Jan 7, 2021 - World

Scoop: Netanyahu demands full control over Israel's Iran policy, sparking pushback

Netanyahu (R) and Biden in 2010. Photo: Avi Ohayon/GPO via Getty

Prime Minister Benjamin Netanyahu is demanding full control of Israel's Iran policy as Joe Biden prepares to assume the Oval Office, setting off a fierce fight at the highest echelons of Israel's government, senior Israeli officials tell me.

Why it matters: Prime Minister Benjamin Netanyahu is preparing to take a very hard line over Biden's plan to return to the 2015 nuclear deal, in contrast with the more moderate approach favored by Defense Minister Benny Gantz, Foreign Minister Gabi Ashkenazi and the heads of Israel's security services.

Driving the news: On Dec. 29, under orders from Netanyahu, Israeli national security adviser Meir Ben Shabbat sent a one-sentence letter to Gantz:

“According to the Prime Minister’s instructions the Israeli government position regarding the Iran nuclear deal will be finalized exclusively by the Prime Minister on the basis of analysis done by the national security council in the Prime Minister’s office."

Axios obtained the contents of the letter, which was also sent to Ashkenazi, Israeli ambassador to Washington Ron Dermer, Mossad director Yossi Cohen and IDF chief of staff General Aviv Kochavi. No explanation was provided as to the timing of the letter or why it was sent, Israeli officials tell me.

Behind the scenes: Gantz was stunned by Netanyahu’s letter and replied two days later with a letter of his own. Gantz wrote that the prime minister does indeed have the authority to finalize Israel's position, but not to disregard almost the entire security establishment and intelligence community while also bypassing Israel's security cabinet.

“The issue of security and mainly the Iranian file are not the personal business of just one person."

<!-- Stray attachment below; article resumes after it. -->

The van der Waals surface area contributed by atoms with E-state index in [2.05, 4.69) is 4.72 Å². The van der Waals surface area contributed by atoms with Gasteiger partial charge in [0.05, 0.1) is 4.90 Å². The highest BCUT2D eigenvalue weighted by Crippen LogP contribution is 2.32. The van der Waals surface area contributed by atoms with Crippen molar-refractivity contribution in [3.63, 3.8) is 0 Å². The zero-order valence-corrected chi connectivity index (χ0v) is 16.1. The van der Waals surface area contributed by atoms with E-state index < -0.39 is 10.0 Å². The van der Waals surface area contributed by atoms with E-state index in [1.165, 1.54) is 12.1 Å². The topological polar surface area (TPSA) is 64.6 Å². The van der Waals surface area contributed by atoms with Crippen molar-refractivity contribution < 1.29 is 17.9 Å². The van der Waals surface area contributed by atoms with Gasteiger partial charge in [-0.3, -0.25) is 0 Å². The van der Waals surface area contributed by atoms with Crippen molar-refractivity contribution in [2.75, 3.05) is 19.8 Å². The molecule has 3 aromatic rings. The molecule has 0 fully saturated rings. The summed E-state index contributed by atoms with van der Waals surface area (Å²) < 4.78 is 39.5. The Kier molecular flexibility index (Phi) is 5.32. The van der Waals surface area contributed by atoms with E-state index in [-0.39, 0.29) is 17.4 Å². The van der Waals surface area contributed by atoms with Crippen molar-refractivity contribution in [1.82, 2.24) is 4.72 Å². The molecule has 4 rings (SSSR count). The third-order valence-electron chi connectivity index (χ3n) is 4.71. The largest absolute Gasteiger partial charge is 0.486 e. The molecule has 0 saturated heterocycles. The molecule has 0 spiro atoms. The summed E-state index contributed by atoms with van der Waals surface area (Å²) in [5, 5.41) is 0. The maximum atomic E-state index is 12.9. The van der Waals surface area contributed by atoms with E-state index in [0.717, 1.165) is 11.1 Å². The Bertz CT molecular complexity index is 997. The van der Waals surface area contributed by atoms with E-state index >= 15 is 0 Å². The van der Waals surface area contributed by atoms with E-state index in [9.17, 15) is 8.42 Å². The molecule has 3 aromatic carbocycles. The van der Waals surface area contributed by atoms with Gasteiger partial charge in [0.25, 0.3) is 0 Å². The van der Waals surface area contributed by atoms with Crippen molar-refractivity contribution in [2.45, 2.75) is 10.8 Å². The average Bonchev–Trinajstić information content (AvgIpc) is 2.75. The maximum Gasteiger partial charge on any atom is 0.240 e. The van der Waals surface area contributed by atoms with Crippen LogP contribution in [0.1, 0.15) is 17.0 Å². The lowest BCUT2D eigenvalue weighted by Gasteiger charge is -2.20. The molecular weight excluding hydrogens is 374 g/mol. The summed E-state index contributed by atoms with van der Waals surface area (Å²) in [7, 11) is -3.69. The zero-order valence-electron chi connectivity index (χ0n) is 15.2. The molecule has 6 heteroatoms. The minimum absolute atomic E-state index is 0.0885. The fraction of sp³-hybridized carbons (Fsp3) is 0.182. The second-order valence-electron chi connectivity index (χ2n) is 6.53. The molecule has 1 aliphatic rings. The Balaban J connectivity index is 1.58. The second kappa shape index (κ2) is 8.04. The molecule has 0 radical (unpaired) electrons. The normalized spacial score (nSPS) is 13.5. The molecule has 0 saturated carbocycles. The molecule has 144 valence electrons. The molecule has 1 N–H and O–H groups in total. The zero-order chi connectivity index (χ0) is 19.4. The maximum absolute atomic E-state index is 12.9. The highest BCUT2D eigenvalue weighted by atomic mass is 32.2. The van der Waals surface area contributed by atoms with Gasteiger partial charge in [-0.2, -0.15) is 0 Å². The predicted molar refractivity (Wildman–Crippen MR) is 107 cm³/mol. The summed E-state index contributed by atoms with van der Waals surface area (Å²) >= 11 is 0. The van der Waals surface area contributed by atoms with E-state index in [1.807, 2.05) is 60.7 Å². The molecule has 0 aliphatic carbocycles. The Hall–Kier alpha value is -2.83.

— From Gantz's letter

Gantz added that Israeli policy on the Iran deal must be the result of a broad analysis involving all of Israel’s national security and foreign policy agencies, rather than just the national security council, which reports directly to Netanyahu.

  • Gantz also wrote that any such policy must be approved after a serious discussion in the security cabinet.
  • Before today, the confrontation between Netanyahu and Gantz was known only to a small group of very senior national security officials.

Between the lines: The timing of the argument — a few weeks before Biden assumes office, and in the midst of Israel's election campaign — makes it even more sensitive and dangerous.

  • While all of the key players agree on the strategic goal of preventing Biden from agreeing to a deal that harms Israeli security, they disagree on tactics.

Hanging over the process is the fact that Netanyahu's emphatic rejection of any deal in 2015 effectively sidelined Israel as Barack Obama sealed the previous deal. That's led some senior officials to seek a a more collaborative approach with the U.S. this time.

  • One Netanyahu adviser tells me Netanyahu was motivated to send the letter by an interview in the Israeli press in which the retiring head of Israel's military intelligence research department said there was no proof that President Trump’s withdrawal from the deal served Israel’s interests.
  • Netanyahu was also upset by rumors that during the visit of U.S. Joint Chiefs Chairman Gen. Mark Milley, Gantz and several senior Israel Defense Forces generals voiced a more moderate position on the Iran deal.

Worth noting: Netanyahu and Gantz declined to comment for this story.

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